Welsh Magistrates Chuckle as They Dismiss Petitioners

The ruling magistrates in Wales could be arrogant, dismissive, and haughty when responding to petitions from those they tried to govern. From a report on the Swansea Petty Sessions in the Cambrian:

The Late Rebecca Disturbance.

Just as the Magistrates were about leaving the Court, Mr. J.G. Hancorne presented a petition, which was numerously and respectably signed by the parishioners of Pennard, Gower, protesting against an order signed by J.D. Llewelyn, L.Ll. Dillwyn, the Rev. S. Davies, and several other Magistrates, by which the parishioners were saddled with the expenses incurred by watching the gates by the constables during the late outrages on the part of “Rebecca and her daughters,” and expressing a hope that the same would be countermanded. Mr. Hancorne stated, that the parishioners, in public vestry assembled a few days ago, “one and all,” most strenuously protested against paying the expense of watching the gate, as it was well-known that the people of the parish of Pennard were not in the least degree tinctured with Rebeccaism, and that it was perfectly unnecessary, so far as the parishioners were concerned, to watch the gate; but as the Magistrates thought proper to employ the constables, Mr. Hancorne very urgently contended that the expenses incurred should be equally borne by the whole county.

Mr. Attwood stated, that some time ago, in consequence of the Magistrates being divided in opinion upon the subject, some gentlemen, entertaining a doubt whether parishes were legally liable for the expenses incident upon watching the gates, he (Mr. Attwood) was requested to write to the Secretary of State, who was a high authority upon such subjects. The Secretary of State sent an answer to the effect, that the parishes were liable, and that there was no other source out of which the expense could be defrayed. Since then, said Mr. Attwood, there had been a correspondence upon the same subject, between Mr. Penrice, of Kilvrough, and the Secretary of State, and the latter went so far as to state that he had no right to interfere, but that the business ought to be left entirely to the Magistrates, whose duty it was to make an order upen the parishes.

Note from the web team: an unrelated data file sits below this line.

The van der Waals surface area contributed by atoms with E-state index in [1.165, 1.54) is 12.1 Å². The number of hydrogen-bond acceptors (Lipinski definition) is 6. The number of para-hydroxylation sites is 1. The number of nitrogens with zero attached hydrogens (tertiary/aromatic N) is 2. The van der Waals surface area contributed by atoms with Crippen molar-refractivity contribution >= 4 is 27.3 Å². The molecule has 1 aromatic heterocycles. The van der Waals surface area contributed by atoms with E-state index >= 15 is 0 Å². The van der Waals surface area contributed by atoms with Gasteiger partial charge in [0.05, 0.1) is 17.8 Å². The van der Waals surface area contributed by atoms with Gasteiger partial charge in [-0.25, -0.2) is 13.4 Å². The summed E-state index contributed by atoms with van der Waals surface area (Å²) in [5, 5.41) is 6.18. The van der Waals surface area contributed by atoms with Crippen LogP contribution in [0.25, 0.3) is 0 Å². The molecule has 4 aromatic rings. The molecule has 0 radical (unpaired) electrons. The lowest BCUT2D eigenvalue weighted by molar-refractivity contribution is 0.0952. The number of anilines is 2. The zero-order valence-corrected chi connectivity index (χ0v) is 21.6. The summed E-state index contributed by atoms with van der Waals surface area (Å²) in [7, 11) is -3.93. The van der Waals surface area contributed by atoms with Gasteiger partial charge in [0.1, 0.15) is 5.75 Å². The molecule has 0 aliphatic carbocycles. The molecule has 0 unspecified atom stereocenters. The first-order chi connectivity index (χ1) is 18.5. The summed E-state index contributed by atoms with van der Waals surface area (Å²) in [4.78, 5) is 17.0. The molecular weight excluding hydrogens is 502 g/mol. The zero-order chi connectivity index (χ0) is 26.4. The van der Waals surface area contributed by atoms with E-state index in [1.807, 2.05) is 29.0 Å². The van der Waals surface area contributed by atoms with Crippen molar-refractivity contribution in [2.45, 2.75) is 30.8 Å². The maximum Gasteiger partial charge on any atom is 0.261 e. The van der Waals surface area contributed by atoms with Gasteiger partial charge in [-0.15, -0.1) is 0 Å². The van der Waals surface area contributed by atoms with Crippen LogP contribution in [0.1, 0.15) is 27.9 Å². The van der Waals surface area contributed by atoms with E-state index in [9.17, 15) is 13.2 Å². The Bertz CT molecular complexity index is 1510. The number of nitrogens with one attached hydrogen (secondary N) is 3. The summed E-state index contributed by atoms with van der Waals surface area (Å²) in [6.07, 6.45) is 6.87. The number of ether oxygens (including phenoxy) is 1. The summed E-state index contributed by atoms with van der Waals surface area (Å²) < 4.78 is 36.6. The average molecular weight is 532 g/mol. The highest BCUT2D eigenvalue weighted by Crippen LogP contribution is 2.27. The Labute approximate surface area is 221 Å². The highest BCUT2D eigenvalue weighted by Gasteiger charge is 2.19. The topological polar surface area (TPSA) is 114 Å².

Dr. Hewson stated, that the Magistrates at Quarter Sessions might take the subject into consideration but they (the Magistrates present) had no right to revoke the act of the Magistrates who had signed the order.

Mr. Hancorne thought it to be a very hard case that the parishioners should pay, particularly as there was no “Rebecca” in their neighbourhood. He was not afraid to entrust his crop, stock, and all his property without being watched.

The Rev. S. Davies reminded Mr. Hancorne, that a gate in the neighbourhood had been destroyed, and that many respectable farmers had declined paying toll in passing through Pennard gate.

Mr. Hancorne said, that he was not aware such had been the case in his parish.

A Pennard Parishioner:— You must not talk of Rebecca with we. We be no Rebeccas. (Laughter).

Dr. Hewson again staled, that the order of the Magistrates might be re-considered at the Quarter Sessions, but there was no power given to do so at Petty Sessions.

The Rev. S. Davies thought it would be a useful piece of information to some parishes to know that they would be liable for the outrages committed therein.

The Pennard Parishioner:– We be quiet people — we had no riots since the world began. (A laugh).

After some further conversation with Mr. Haneorne, in which Dr. Hewson, Mr. Grove, and Mr. Berrington, took part, the application was dismissed, Mr. Hancorne expressing his intention of bringing forward the subject at the Quarter Sessions.